7 Ways to Help Your Special-Needs Child Self-Advocate

Kids with autism can often speak, act and negotiate for themselves. Here’s how to help them become more independent.

by Monica Holloway and Areva Martin

7 Ways to Help Your Special-Needs Child Self-AdvocateIt is natural for parents of children with autism to assume the role as advocate for their children, but it is important to help these kids learn tools for self-advocacy as they grow into teens and adults. Our sons, Wills and Marty, are teenagers, and one day we hope to hand the keys over to them so that they can fully participate in and plan their own futures.

No matter what a child’s future may hold, there are times where your child with special needs can give input on their individual course for the future.

So how do you go about teaching self-advocacy to your child? Let’s first ask ourselves: What is self-advocacy? Self-advocacy is the ability to empower your child to speak, act and negotiate for him or herself.

Autism Speaks and the Autism Society share some valuable insight on self-advocacy that inspired our tips below:

1. Start early. Introduce self-advocacy in a positive and familiar way. Start with small decisions and limited exposure to encourage rewarding participation.

2. Identify any obstacles. What might help your child self-advocate? Are there sensory challenges that might prevent your child from being able to self-advocate? Is it easier for her or him to write than to speak? Help your child participate in the way that is most comfortable for him or her.

3. Disclosure (when ready). Self-advocacy might involve disclosure. Many families have shared with their child or adolescent that autism has provided him or her with strengths and unique opportunities. However, parents might want to explain that autism can make some things more challenging as well, listing specific examples.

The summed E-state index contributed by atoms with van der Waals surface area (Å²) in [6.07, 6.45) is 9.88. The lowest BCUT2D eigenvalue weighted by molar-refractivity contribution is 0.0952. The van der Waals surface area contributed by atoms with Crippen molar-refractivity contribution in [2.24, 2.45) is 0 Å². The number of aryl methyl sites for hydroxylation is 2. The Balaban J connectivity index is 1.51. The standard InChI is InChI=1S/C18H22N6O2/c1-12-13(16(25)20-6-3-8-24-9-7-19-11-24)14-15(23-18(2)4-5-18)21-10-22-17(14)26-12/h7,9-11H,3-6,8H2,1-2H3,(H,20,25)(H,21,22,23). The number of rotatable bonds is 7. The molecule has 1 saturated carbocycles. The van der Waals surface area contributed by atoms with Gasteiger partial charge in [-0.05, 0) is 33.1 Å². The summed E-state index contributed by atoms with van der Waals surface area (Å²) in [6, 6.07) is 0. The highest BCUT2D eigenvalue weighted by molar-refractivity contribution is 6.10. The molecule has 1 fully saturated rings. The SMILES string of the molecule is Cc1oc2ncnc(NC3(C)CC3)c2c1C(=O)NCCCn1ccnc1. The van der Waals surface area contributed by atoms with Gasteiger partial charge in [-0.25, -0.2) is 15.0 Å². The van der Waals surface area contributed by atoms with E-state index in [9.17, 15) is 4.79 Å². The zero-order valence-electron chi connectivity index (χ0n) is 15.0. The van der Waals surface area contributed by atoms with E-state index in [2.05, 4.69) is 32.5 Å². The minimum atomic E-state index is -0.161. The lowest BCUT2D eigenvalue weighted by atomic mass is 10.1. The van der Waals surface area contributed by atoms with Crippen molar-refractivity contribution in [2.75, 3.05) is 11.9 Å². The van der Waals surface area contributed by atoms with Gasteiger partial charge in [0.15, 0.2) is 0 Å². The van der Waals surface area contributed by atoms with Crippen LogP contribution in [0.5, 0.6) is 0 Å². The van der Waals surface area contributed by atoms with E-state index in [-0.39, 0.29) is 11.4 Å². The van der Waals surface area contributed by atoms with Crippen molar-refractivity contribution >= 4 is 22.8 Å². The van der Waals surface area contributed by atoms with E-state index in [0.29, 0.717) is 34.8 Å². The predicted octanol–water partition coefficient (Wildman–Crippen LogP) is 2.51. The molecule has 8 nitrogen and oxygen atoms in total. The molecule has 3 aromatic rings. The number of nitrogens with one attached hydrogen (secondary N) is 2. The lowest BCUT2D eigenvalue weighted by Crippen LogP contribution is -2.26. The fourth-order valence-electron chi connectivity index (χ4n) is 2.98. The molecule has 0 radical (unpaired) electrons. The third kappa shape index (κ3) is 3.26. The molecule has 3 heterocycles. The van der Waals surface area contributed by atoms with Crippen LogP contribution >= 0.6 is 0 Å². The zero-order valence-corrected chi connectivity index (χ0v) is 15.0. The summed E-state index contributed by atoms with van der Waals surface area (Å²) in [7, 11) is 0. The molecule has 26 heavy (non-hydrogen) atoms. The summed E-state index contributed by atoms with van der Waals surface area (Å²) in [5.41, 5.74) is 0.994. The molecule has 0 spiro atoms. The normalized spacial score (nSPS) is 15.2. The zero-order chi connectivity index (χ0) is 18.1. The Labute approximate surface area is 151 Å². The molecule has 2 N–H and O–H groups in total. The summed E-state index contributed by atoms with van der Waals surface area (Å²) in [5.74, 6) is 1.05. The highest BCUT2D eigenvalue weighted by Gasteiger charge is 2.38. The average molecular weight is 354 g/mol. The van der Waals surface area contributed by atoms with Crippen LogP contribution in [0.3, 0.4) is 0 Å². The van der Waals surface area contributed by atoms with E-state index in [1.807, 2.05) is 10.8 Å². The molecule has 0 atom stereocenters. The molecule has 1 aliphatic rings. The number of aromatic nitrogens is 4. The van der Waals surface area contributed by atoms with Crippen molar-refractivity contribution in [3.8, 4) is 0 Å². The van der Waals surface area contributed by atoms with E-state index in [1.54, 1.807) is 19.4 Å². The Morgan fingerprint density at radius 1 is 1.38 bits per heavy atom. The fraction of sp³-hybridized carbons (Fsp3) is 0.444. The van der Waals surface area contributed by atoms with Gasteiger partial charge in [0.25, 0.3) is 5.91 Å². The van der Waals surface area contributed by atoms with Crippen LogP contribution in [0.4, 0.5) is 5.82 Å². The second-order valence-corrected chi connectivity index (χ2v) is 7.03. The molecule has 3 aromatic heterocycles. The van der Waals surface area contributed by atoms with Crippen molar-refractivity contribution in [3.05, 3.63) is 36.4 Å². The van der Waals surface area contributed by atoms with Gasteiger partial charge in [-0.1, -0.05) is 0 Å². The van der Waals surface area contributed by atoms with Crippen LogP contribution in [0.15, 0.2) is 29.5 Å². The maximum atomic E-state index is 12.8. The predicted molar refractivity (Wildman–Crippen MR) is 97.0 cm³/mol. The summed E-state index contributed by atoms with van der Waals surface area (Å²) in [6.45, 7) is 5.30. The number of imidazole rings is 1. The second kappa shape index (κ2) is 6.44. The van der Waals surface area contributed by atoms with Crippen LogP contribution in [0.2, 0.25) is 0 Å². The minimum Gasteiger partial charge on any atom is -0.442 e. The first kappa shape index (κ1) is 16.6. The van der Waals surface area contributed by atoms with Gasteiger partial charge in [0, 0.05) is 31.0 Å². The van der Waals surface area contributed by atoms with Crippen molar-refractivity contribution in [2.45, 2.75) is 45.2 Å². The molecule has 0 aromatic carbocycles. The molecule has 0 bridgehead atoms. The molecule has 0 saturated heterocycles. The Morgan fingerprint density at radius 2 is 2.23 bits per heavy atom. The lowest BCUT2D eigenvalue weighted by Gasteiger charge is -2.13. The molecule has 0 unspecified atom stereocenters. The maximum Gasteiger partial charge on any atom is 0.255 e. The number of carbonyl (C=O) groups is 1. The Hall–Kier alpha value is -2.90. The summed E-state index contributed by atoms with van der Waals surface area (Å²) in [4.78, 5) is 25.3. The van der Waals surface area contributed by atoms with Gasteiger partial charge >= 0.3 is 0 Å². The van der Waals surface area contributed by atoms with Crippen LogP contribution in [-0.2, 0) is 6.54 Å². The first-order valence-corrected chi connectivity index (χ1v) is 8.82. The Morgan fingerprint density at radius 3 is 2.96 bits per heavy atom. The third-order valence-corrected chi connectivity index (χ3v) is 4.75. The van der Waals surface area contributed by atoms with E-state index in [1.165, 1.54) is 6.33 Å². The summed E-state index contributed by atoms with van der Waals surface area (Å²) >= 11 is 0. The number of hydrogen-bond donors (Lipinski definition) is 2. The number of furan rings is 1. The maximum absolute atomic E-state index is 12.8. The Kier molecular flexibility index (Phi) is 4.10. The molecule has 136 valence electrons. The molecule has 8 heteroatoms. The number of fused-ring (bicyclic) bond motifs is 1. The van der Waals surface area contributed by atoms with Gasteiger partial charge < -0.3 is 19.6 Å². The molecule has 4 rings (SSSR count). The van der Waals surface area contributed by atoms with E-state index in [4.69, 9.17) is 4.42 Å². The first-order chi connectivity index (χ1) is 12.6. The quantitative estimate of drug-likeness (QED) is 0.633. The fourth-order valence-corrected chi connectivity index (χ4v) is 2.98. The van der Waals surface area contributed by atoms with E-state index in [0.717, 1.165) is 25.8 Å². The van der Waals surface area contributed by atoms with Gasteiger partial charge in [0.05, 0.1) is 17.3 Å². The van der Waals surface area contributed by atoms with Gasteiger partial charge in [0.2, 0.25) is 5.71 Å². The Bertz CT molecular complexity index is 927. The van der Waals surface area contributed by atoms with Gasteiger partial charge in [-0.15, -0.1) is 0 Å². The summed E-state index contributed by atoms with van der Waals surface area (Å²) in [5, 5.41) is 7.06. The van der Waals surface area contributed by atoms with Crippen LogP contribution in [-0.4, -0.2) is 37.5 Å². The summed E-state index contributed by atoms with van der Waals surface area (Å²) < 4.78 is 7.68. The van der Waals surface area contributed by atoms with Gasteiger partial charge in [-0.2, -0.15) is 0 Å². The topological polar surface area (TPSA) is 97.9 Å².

4. Instantaneous feedback. Give your child self-advocacy opportunities that result in immediate feedback. Does your child want to do therapy in a room without fluorescent lights? Can he or she perform better in the morning after an extra 15 minutes of sleep? Give children the satisfaction of seeing instant change for their input.

5. Negotiate. Work with your team to make a plan that is beneficial for all involved.

6. Explain and empower. When possible, help your child articulate or express him or herself about the decision in the ways that are most feasible for your child.

7. Finalize. Affirm input with lots of praise!

These seven tips are just stepping-stones to empowering your child to gain exposure to self-advocacy. Even more advocacy tips are available in Areva’s powerful book, The Everyday Advocate.


Monica Holloway (www.monicaholloway.com) is the bestselling author of Cowboy & Wills, a Mother’s Choice Award’s Gold recipient, and the critically-acclaimed author of the memoir Driving With Dead People. Holloway lives with her son and husband in Los Angeles.

Areva Martin (www.arevamartin.com) is mother to a son with autism, award-winning Harvard-trained attorney, author of The Everyday Advocate, on-air legal expert, nationally recognized children’s rights advocate, co-founder and president of leading advocacy organization Special Needs Network, and managing partner of the Los Angeles-based law firm, Martin & Martin, LLP, where she practices special education, labor and employment, and disability discrimination law.

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